Anglo French Family Law

21 December 2015

Il était une fois… Deux villes – les différences en matière de divulgation patrimoniale dans les dossiers de divorces en France et en Angleterre

Les récentes décisions prises dans les affaires de divorce « Sharland » et « Gohil » par la Cour Suprême de Londres en octobre 2015 montrent qu’il existe de larges différences de pouvoirs entre l’Angleterre et la France en matière de divulgation patrimoniale.

9 December 2015

A tale of two cities – the differences in financial disclosure in divorce cases whether filing in London or Paris

The recent divorce cases of Sharland and Gohil, which were decided in the Supreme Court in London in October 2015, demonstrate the significant differences in financial disclosure powers between England and France.

23 July 2015

French marriage contracts versus English prenups – mind the gaps

If you are a French national living overseas who is going through a divorce, you may expect to be able to rely on the content of your French marriage contract (“contrat de mariage”) to determine the way your assets will be divided between you and your spouse. However, you cannot rely on this assumption, especially if you are divorcing in England. 

21 July 2014

International divorce – do you need to divorce in the same country you were married?

Our clients frequently come to us with the understanding that where they marry is relevant to where they will get divorced. They assume there is a connection to that place and that there is no choice therefore as to where they might get divorced. These assumptions are wrong and an already complex picture is even more confusing for international couples when it comes to pre-nuptial agreements.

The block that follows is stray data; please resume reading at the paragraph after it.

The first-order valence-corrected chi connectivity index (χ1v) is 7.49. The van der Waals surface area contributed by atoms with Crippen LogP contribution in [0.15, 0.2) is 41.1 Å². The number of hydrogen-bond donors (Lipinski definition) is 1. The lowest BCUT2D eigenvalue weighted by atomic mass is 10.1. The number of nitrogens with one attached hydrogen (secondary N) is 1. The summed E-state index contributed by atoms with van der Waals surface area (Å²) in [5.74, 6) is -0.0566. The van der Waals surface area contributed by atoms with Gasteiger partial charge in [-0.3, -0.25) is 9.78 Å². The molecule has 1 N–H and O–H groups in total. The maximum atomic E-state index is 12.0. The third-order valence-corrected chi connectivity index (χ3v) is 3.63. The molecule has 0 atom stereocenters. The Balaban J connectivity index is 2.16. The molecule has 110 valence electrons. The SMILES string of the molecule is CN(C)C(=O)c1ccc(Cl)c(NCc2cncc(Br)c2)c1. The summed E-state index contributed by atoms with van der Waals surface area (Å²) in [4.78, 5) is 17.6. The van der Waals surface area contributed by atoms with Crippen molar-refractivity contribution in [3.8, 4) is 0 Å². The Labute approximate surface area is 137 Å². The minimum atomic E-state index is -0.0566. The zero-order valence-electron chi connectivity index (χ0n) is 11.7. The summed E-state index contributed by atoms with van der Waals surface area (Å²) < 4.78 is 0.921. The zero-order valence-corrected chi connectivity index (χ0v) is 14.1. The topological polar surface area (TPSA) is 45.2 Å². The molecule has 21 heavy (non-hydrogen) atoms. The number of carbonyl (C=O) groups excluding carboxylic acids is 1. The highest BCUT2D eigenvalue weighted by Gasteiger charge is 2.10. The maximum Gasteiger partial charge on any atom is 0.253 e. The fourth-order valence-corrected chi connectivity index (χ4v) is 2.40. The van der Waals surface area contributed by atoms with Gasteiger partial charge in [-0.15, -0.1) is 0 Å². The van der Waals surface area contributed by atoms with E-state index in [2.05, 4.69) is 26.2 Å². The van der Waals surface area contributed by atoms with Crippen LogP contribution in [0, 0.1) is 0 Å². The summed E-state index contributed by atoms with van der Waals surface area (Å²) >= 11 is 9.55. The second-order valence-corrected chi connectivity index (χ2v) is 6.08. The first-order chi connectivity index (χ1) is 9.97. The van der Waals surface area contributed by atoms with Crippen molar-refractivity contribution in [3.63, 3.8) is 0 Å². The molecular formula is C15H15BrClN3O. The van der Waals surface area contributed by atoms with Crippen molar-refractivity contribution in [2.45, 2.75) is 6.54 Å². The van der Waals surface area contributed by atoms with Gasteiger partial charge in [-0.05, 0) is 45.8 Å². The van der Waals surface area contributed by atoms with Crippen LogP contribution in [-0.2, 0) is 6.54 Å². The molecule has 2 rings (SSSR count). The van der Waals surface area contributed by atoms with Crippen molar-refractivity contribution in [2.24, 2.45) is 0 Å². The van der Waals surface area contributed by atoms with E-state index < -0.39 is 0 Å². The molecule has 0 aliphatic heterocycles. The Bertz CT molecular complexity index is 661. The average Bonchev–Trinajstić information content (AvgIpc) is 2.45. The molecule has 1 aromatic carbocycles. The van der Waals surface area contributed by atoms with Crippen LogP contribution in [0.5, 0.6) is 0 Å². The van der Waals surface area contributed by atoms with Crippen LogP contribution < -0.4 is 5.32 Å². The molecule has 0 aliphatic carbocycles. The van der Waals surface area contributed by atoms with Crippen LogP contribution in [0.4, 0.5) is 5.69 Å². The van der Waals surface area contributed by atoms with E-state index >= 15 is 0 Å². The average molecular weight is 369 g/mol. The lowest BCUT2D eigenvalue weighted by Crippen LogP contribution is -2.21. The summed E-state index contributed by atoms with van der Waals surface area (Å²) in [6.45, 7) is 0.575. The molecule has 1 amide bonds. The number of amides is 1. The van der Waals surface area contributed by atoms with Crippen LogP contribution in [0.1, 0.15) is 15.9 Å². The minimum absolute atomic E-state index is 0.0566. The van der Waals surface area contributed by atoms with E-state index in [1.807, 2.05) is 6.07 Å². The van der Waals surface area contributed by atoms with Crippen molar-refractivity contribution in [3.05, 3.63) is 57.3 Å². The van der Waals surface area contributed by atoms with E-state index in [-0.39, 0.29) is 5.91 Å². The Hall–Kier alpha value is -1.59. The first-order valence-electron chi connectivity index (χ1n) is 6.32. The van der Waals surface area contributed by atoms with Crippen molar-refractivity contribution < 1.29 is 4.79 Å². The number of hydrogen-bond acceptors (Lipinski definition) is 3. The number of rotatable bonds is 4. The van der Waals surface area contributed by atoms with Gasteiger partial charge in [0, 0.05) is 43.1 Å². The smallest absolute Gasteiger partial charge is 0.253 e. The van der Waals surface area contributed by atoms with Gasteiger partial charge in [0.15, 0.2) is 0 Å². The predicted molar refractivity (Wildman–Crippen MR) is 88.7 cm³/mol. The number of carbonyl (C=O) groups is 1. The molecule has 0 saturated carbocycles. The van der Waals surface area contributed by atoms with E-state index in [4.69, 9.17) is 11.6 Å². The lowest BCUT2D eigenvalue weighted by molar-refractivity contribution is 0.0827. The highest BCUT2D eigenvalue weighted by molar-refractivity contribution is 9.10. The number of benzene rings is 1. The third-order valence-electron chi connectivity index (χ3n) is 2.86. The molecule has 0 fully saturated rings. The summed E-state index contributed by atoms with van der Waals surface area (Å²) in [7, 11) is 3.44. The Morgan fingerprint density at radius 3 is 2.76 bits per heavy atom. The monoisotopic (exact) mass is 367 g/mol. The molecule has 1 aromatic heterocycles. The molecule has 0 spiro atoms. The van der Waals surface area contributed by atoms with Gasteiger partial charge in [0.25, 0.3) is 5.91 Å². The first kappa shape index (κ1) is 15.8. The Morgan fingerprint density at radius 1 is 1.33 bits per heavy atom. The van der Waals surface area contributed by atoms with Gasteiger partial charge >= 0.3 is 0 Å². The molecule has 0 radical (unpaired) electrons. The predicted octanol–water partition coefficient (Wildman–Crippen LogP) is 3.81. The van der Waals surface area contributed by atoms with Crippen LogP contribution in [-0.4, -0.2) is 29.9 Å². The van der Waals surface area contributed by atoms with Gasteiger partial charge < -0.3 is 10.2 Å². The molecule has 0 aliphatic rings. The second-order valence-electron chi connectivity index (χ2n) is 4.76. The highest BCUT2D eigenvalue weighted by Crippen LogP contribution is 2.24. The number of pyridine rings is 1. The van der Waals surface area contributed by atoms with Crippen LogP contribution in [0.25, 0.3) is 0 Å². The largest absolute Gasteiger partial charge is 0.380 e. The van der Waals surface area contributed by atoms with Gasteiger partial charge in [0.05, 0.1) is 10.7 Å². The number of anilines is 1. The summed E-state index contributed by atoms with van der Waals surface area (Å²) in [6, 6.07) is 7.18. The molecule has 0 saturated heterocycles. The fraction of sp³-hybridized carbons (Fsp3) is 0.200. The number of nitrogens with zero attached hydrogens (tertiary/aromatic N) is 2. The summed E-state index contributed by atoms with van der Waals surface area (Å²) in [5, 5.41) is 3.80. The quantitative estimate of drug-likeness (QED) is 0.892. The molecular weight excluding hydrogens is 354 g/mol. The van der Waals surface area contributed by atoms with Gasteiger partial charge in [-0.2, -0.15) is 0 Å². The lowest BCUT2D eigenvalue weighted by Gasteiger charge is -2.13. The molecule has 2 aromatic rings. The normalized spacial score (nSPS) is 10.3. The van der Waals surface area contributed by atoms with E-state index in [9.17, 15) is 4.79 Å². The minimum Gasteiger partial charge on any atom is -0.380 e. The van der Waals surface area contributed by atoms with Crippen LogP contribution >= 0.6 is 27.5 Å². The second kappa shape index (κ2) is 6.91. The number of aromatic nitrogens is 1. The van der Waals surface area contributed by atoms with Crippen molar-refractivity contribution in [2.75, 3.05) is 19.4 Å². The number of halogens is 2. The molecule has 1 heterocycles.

25 April 2014

Cross border pre-nuptial agreements - the great divide

The Law Commission’s February reforms, outlining measures to make it easier for separating couples to manage their financial affairs,  recommended that the law should give greater recognition to
private ‘qualifying’ pre-nuptial agreements, which have been growing in popularity despite the fact that they are not currently legally binding. That’s all well and good for English agreements for English couples,
who will benefit from greater economic certainty and protection against the discretionary powers of the English courts should their marriage breakdown — statistically a one-in-three chance.

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